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The COVID-19 pandemic has focused worldwide attention on a concurrent public health crisis —social isolation. Older adults—particularly those with cognitive impairment—may be particularly vulnerable to ill effects from social isolation. In a new study, we found that older adults living with cognitive impairment, such as dementia and mild cognitive impairment, felt lonely and anxious when socially alienated.

Older persons with cognitive impairment may be at greater risk of experiencing the negative health effects of social isolation as they gradually lose their memory, their orientation to time and place, and their connection to other people. As it becomes more difficult for them to recognize people and go out, their social interactions with friends and family decrease. However, until now, social isolation and its psychological outcomes among older adults with cognitive impairment have received little attention. Because humans feel anxiety when socially isolated, we were curious whether this is the same case for older adults with cognitive impairment.

In our study, we analyzed 1,343 community-residing older adults with cognitive impairment using a national dataset to assess the relationship between social isolation and anxiety. We found that people with cognitive impairment also experienced social isolation and anxiety, just like the general population. In addition, anxiety was related to higher levels of loneliness, which contributed to feelings of greater social isolation, including feeling a lack of companionship and feeling left out.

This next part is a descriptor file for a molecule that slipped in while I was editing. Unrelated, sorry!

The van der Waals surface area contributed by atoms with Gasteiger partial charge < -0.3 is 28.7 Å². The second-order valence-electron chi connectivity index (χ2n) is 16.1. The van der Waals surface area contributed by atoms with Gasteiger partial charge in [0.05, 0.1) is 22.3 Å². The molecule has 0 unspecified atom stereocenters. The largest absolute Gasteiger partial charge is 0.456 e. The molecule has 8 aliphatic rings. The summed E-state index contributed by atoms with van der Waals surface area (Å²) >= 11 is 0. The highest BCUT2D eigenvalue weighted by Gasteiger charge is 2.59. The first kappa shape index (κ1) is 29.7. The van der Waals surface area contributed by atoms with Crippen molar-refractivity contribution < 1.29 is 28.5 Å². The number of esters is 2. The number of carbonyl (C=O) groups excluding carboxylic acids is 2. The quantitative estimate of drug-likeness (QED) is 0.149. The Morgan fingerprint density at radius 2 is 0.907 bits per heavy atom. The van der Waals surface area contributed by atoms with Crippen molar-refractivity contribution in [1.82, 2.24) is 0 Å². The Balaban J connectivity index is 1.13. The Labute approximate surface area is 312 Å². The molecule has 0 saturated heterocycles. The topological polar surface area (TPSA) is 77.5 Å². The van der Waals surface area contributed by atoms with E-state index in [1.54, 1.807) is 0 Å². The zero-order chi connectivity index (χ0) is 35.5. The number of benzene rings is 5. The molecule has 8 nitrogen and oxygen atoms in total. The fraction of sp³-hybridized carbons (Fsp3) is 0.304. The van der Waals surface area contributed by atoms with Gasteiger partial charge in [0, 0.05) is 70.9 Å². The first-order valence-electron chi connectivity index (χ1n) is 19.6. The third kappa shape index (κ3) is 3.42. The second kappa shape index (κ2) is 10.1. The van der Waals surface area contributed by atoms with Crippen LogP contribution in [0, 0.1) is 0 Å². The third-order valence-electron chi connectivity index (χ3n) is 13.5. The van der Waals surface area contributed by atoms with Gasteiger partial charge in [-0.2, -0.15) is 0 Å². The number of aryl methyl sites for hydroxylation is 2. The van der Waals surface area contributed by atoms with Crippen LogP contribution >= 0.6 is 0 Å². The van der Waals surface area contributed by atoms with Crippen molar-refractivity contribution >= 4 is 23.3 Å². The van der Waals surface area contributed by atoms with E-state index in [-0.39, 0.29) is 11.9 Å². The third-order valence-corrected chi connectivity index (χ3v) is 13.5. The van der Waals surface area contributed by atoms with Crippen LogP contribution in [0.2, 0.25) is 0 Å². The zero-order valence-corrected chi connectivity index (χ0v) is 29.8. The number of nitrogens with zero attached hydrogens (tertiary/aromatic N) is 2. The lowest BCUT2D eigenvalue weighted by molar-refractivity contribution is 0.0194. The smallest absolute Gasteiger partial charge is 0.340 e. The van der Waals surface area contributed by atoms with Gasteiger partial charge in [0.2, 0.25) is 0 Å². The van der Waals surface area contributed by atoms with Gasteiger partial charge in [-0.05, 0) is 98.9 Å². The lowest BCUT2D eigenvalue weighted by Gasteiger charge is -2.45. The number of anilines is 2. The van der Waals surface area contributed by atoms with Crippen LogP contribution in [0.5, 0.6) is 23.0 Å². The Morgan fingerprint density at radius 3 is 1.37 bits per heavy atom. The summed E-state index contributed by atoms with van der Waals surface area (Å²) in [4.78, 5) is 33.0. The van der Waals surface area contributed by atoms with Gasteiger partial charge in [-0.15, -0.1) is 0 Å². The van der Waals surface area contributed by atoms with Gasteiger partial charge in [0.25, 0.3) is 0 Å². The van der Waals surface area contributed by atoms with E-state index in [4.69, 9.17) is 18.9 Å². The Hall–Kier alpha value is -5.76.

Humans are social. People feel emotionally secure and stable by sharing information and feelings with others. According to the theory of socioemotional selectivity, as people get older, the demand for intimacy and emotional connection with others increases. Thus, older adults consider social engagement, sense of connection, and social relationships key components for successful aging.

Because of the global COVID-19 pandemic, all of us have experienced some level of social isolation over the past few years. We were not able to see family and friends and engage in the social activities that we used to enjoy. Community-dwelling older adults with cognitive impairment experienced feelings of loneliness and isolation even before COVID-19. It is likely that the pandemic exacerbated these feelings.

Going forward, paying more attention to the emotional needs of people with cognitive impairment could provide a better opportunity for successful aging in this previously overlooked population. Non-pharmacological intervention programs such as group activities or shared activities are known to be effective to improve loneliness and social isolation among older adults with intact cognition. Similar interventions should be tailored for older adults with cognitive impairment to lessen their loneliness and social isolation.

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